Instead Of Immediately Firing An Employee Who Publicly Screws Up, Pause and Stand By Them Leaders who don't give second chances create cultures of fear, blame, and retribution.

By Dr. David Lenihan

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A stellar team member of mine recently found herself in the media crosshairs when an unfortunate business action that the employee took over 10 years ago was discovered and publicized. To stanch a possible flow of critical news coverage about the incident that could potentially damage our organization's internal morale as well as marketplace standing, I had a choice to make as the President: fire the employee to help the negative noise dissipate — or keep the employee, take a breath, and be prepared for any barrages that came our way.

Related: Difficult but Sometimes Necessary: How to Fire an Employee

I chose the latter route, and I'd highly recommend that my fellow leaders do the same.

An example of how clumsily succumbing to a swarm of antagonistic voices can become a bigger problem than the initial indiscretion was seen recently at Hamline University in St. Paul, MN.

According to Minnesota Public Radio News:

"A lecture in a Hamline University art history class last fall has become the subject of a heated debate over academic freedom and religion.

In October, an adjunct professor showed her students a slide of a 14th-century painting of the Prophet Muhammad. (The painting is housed at the library of the University of Edinburgh — which is my alma mater — and there's also a copy of it in the Khalili Collections in London.) Many Muslims believe images of the prophet should not be viewed or created.

A Muslim student in the class later complained about the lesson, and Hamline administrators sent a campus-wide email calling the incident "undeniably inconsiderate, disrespectful and Islamophobic."

The professor in question was immediately fired by Hamline University — and that's when the schools' problems really ramped up.

The Muslim Public Affairs Council published a statement urging the reinstatement of the professor. The national arm of the Council on American-Islamic Relations also had problems with the professor's firing. Most recently, the professor has launched a federal lawsuit against Hamline University alleging religious discrimination, reprisal, and defamation.

To see the latest about this brouhaha, which was completely avoidable if less reflexive and more prudent choices had been made by the school, check out the growing list of links about it under Google's News tab. Be patient with your scrolling and clicking, the negative coverage about Hamline's rash decision goes on for over six pages.

Another important — and complex — area where I endeavor to be patient is my team members' social media posts.

If one of my employees posted something in the past that doesn't align with my organization's current values and he/she now understands that it was inappropriate, I let the issue go and move on. The life lesson that he/she learned from the experience will become valuable for everyone from the C-suite on down.

If an employee posts something now that's of questionable taste but wasn't intended to offend, I'd back him/her up if an uproar arises. I'd also make sure that he/she grasps the deleterious effects of his/her actions and doesn't repeat them in the future.

If a current employee posts an insensitive or nasty message that creates a storm of internal ill will as well as bad publicity for our organization, I'd bring in an HR consultant to help guide the situation. This professional would not be emotionally attached to the situation or outcome, and I'd follow the advice that's given to find a proper balance between fairness to my team member and awareness of the adverse workplace/marketplace results of his/her indiscretion.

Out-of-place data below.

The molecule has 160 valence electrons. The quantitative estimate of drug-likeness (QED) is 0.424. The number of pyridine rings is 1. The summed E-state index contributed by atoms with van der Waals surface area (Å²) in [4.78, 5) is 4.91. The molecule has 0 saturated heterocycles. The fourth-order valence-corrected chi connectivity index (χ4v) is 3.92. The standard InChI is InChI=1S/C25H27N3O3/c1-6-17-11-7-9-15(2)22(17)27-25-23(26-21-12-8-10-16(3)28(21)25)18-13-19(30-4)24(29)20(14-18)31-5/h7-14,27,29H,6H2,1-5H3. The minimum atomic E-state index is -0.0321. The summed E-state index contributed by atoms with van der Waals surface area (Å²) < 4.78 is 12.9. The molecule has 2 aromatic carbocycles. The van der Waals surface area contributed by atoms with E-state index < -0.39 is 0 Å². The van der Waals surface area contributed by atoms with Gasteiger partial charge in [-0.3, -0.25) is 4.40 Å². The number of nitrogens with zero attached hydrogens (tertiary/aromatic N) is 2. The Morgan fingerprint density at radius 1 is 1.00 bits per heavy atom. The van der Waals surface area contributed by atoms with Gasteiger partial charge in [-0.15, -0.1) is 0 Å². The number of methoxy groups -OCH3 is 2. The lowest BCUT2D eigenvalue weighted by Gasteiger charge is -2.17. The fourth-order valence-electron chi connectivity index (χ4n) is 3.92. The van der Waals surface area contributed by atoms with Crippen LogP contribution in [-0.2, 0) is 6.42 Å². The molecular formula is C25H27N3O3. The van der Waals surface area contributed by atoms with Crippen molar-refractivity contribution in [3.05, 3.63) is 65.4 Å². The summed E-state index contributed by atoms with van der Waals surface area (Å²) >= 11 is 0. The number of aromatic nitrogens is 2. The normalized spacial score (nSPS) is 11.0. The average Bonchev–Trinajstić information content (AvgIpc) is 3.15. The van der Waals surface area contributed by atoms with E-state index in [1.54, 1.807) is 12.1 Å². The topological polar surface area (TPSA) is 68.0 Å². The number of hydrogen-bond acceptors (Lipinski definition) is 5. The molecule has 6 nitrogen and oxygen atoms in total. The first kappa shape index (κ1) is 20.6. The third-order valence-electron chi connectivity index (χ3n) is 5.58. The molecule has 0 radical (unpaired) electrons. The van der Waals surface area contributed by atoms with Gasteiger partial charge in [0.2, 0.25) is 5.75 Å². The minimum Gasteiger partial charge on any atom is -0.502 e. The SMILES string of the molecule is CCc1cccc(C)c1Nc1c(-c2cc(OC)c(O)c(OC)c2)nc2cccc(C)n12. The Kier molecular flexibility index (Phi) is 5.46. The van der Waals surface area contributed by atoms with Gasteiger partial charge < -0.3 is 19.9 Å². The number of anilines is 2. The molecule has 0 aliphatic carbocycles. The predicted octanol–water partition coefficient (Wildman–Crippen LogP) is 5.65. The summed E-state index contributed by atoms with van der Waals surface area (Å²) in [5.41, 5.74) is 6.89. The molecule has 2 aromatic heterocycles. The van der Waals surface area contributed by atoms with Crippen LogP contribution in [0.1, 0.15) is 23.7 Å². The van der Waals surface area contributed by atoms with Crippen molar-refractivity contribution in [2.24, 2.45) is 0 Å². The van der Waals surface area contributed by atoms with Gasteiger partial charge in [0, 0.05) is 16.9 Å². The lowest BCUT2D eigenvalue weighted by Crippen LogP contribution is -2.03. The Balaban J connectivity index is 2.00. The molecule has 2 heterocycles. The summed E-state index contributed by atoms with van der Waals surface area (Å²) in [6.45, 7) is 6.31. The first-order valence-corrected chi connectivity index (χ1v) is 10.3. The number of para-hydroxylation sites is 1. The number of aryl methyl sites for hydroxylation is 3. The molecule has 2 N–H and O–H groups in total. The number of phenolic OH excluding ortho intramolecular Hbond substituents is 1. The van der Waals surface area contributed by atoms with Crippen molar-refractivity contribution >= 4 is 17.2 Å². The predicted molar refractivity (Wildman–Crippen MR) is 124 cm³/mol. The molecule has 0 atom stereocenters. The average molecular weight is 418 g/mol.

Related: 4 Ways to Stay Inspired When You're the Boss

Yet while I'm a staunch advocate for my team and their unforced errors, I'm not a pushover: if an employee posts messages on his/her social media channels that are filled with hateful rants or that condone violence, they'll be terminated immediately with no chance for a do-over.

Some great guidance about second chances for team members who err comes from Dan Rockwell's excellent blog "Leadership Freak". Examples of the superb advice that Rockwell offers include:

  • Give second chances when you hear, "I screwed up."
  • Leaders who don't give second chances create cultures of fear, blame, and retribution.
  • Second chances and consequences go together. After falling short, higher accountability or more oversight may be appropriate.

Rockwell's advice is clear, concise, and makes complete sense. It's an excellent starting point for managers who aim to be viewed as wise and even-handed by their teams.

Related: How the UK Has Set its Sights on Becoming a Fintech Haven in the Wake of Brexit

If an employee blunders and his/her gaffe is in the news, it's understandable, convenient, and easy for a manager to immediately push the panic button and axe the offender. However, it takes much more discipline to wait, gather the facts, and seek to leverage the mistake as a teachable moment that will benefit your entire organization. The internal perception of you as a reasonable manager will be established, and the slip-up in question will likely not be repeated by other team members.

Wavy Line
Dr. David Lenihan

CEO of Ponce Health Sciences University

Dr. David Lenihan is the CEO of Ponce Health Sciences University (a medical school with campuses in Ponce, Puerto Rico and St. Louis, MO) and the co-founder of Tiber Health. His POVs on a variety of leadership, business strategy, and medical education topics have been featured in The HR Director, STAT, CPO Magazine, OZY, Fierce Healthcare, Washington Post, and many more.

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